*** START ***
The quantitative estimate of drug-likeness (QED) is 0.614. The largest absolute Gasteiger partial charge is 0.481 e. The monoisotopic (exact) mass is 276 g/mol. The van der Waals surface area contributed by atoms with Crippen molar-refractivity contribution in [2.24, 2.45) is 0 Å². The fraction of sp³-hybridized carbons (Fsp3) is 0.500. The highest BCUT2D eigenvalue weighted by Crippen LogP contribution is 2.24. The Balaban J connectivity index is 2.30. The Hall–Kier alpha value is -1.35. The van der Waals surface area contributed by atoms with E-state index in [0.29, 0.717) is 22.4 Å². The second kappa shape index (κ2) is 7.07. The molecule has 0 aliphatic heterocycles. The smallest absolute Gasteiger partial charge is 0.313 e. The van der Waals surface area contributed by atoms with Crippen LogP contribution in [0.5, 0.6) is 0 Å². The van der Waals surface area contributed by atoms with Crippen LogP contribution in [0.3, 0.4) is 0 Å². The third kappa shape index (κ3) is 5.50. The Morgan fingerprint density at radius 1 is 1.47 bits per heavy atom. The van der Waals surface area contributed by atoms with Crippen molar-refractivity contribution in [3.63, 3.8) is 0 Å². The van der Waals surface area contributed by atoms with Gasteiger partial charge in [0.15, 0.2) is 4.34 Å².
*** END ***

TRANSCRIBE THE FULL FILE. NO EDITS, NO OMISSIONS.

The quantitative estimate of drug-likeness (QED) is 0.614. The largest absolute Gasteiger partial charge is 0.481 e. The monoisotopic (exact) mass is 276 g/mol. The van der Waals surface area contributed by atoms with Crippen molar-refractivity contribution in [2.24, 2.45) is 0 Å². The fraction of sp³-hybridized carbons (Fsp3) is 0.500. The highest BCUT2D eigenvalue weighted by Crippen LogP contribution is 2.24. The Balaban J connectivity index is 2.30. The Hall–Kier alpha value is -1.35. The van der Waals surface area contributed by atoms with E-state index in [0.29, 0.717) is 22.4 Å². The second kappa shape index (κ2) is 7.07. The molecule has 0 aliphatic heterocycles. The smallest absolute Gasteiger partial charge is 0.313 e. The van der Waals surface area contributed by atoms with Crippen LogP contribution in [0.5, 0.6) is 0 Å². The van der Waals surface area contributed by atoms with Crippen LogP contribution in [0.3, 0.4) is 0 Å². The third kappa shape index (κ3) is 5.50. The Morgan fingerprint density at radius 1 is 1.47 bits per heavy atom. The van der Waals surface area contributed by atoms with Crippen molar-refractivity contribution in [3.63, 3.8) is 0 Å². The van der Waals surface area contributed by atoms with Gasteiger partial charge in [0.15, 0.2) is 4.34 Å².